Why not RMW? For the past ten years, my diverse portfolio has taken me to many firms. San Francisco, Chicago, and New York, doing everything from corporate workplace, to laboratories, to restaurants, to courthouses, to embassies, to hotels, to mobile parklets, to products. I’ve done quite a bit, but I knew that wherever I was (coming directly from Facebook in a role that was also diverse), I knew I wanted to take my experience somewhere that I could stay for the rest of my career. Somewhere that was was open to investing in me and that was open to letting me and my experience influence the direction of interior design. The fact that RMW has almost 50 years of history in San Francisco, that it has an incredibly well-articulated design philosophy and approach that is rigorously sustainable, ethical, and concerned I think in many ways with social justice, being responsible designers and good people. And (that RMW) has a solid client base that could benefit from my experience, and is at a point of incredible trajectory and enormous potential. I feel that it’s the perfect storm and environment for someone like me. In my interview, Stan and Terry talked about why the firm is its size, and that they enjoy knowing everyone’s names, their strength’s and their weaknesses, and that part of what makes RMW unique is their ability to leverage those strengths and weaknesses to configure teams with agility. I think that makes the experience working in that place more positive. It’s better for the firm, the employees, and the clients.
How has your experience been at RMW been so far?
Amazing! It has been wonderful, and I’m not patronizing or exaggerating. I can’t think of someplace that’s been more positive and more welcoming, that’s let me ease into things but also accelerate and let me take on new things at the same time, I could not be happier. Terry trusting me to pull together a few presentations, smaller projects, but in my first few weeks says a lot because those personations carry the name and weight of the firm. I was able to give it a little bit of me in such a short space of time. Terry was very open to me giving feedback to design that was in process, and I saw how that feedback was processed and respected and that it yielded a better product, It was a positive collaborative relationship from the get-go. It has been fantastically fluid and positive; I’m very excited about this. You don’t know if something works until you’re in it. A lot of times it’s a chemistry thing, it’s right, or it’s not. I think it’s right, its good.
There’s something to be said for a firm that functions as a family and supports people. I think that’s something that I was looking for and that came across very clearly. RMW is one of those places where I didn’t need to put on a figurative suit, I didn’t have to walk in with a veneer and act, I could just come in and be a great designer and talk with other great designers. I think a firm that’s like that allows for a lot more fluid and creative discussion because you’re not worried, walking on pins and needles, wondering if your hair is too messy. That was something that I felt from the get-go, from my first interview, I didn’t feel uncomfortable, I was just there talking about myself and design. I think that there aren’t a lot of firms of this size, which are like this, who have this type of client base, is this established, and that embrace people for who they are holistically.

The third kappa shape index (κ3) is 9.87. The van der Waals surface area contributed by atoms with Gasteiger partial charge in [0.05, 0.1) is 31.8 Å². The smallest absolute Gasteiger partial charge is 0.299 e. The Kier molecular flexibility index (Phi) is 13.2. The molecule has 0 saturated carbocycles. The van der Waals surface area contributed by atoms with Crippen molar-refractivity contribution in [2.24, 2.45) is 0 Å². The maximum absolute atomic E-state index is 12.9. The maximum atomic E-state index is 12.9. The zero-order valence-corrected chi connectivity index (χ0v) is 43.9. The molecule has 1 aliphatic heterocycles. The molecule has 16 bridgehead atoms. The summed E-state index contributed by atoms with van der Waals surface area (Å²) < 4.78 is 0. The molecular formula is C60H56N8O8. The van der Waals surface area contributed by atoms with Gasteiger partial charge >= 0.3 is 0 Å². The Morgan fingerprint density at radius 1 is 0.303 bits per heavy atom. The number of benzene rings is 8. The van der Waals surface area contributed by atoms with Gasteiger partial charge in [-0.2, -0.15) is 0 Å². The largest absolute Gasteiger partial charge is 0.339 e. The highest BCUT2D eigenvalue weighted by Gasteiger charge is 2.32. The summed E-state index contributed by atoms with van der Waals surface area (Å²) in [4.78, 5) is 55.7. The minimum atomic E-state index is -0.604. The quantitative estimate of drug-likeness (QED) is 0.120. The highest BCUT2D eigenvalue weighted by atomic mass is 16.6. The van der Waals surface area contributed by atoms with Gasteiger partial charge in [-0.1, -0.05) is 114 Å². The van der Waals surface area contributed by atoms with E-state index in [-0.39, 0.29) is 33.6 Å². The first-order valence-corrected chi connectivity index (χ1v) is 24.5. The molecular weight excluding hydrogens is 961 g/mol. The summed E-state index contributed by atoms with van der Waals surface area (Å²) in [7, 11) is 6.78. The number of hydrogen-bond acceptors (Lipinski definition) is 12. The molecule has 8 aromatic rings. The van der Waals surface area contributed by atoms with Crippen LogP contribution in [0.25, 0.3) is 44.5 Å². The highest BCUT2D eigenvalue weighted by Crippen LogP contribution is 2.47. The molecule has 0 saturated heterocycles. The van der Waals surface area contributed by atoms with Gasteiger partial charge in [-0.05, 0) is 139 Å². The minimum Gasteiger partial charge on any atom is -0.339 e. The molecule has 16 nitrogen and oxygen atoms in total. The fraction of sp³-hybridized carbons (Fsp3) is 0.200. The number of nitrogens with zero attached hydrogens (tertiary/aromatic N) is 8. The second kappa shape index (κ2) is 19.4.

How do you see your impact elevating design and the work we do in the Bay Area.
How do we build on 47 years of design excellence and create something that is exceptionally relevant, rich, progressive and innovative? I think part of that is deep engagement in what’s happening in San Francisco right now that’s unique in the world. The intersection of technology, food, politics, and the environment is a unique organism. It’s very dynamic, and I think it is something that people all over the world admire. People know that San Francisco is a hub for innovation and progressive thought, and RMW, being in San Francisco for almost 50 years, those are already the tenants of its practice and approach. Part of what I’d like to do is further that and make it even clearer than it already is to help differentiate us from other firms. (Leveraging) Our deep engagement with the city, our deep knowledge of our clients, our partnership with our clients: because we are very client focused and not the other way around, or concerned with our glorification. We are concerned with the success of our clients. I think it’s about taking everything that’s here and funneling it into this powerful vision we can use for the next 50 years.